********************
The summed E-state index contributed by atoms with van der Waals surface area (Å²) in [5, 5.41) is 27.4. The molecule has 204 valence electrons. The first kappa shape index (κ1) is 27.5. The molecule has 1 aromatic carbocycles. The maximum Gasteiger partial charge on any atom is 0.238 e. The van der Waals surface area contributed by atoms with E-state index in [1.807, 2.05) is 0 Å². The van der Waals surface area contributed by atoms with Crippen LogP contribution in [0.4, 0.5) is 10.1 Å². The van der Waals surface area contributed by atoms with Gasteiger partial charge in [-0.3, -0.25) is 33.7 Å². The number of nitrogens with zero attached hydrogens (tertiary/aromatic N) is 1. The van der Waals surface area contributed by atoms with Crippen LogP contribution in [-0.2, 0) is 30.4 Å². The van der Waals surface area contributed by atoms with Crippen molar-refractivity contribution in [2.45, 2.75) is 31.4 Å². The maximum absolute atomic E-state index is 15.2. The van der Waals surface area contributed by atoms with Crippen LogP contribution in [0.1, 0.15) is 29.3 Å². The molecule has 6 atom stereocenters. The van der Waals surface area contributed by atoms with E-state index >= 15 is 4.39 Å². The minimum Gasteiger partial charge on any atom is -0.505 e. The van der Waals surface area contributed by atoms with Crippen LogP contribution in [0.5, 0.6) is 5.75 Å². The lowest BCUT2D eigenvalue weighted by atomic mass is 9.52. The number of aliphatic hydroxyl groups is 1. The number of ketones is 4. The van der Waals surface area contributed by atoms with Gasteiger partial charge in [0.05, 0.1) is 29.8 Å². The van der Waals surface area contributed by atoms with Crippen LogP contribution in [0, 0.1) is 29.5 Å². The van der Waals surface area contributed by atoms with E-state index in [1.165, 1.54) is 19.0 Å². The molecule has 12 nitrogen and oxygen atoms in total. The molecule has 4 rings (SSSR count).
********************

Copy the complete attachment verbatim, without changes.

The summed E-state index contributed by atoms with van der Waals surface area (Å²) in [5, 5.41) is 27.4. The molecule has 204 valence electrons. The first kappa shape index (κ1) is 27.5. The molecule has 1 aromatic carbocycles. The maximum Gasteiger partial charge on any atom is 0.238 e. The van der Waals surface area contributed by atoms with E-state index in [1.807, 2.05) is 0 Å². The van der Waals surface area contributed by atoms with Crippen LogP contribution in [0.4, 0.5) is 10.1 Å². The van der Waals surface area contributed by atoms with Gasteiger partial charge in [-0.3, -0.25) is 33.7 Å². The number of nitrogens with zero attached hydrogens (tertiary/aromatic N) is 1. The van der Waals surface area contributed by atoms with Crippen LogP contribution in [-0.2, 0) is 30.4 Å². The van der Waals surface area contributed by atoms with Crippen molar-refractivity contribution in [2.45, 2.75) is 31.4 Å². The maximum absolute atomic E-state index is 15.2. The van der Waals surface area contributed by atoms with Crippen LogP contribution in [0.1, 0.15) is 29.3 Å². The molecule has 6 atom stereocenters. The van der Waals surface area contributed by atoms with E-state index >= 15 is 4.39 Å². The minimum Gasteiger partial charge on any atom is -0.505 e. The van der Waals surface area contributed by atoms with Crippen LogP contribution in [0.5, 0.6) is 5.75 Å². The lowest BCUT2D eigenvalue weighted by atomic mass is 9.52. The number of aliphatic hydroxyl groups is 1. The number of ketones is 4. The van der Waals surface area contributed by atoms with Gasteiger partial charge in [0.05, 0.1) is 29.8 Å². The van der Waals surface area contributed by atoms with Crippen LogP contribution in [0, 0.1) is 29.5 Å². The van der Waals surface area contributed by atoms with E-state index in [1.165, 1.54) is 19.0 Å². The molecule has 12 nitrogen and oxygen atoms in total. The molecule has 4 rings (SSSR count).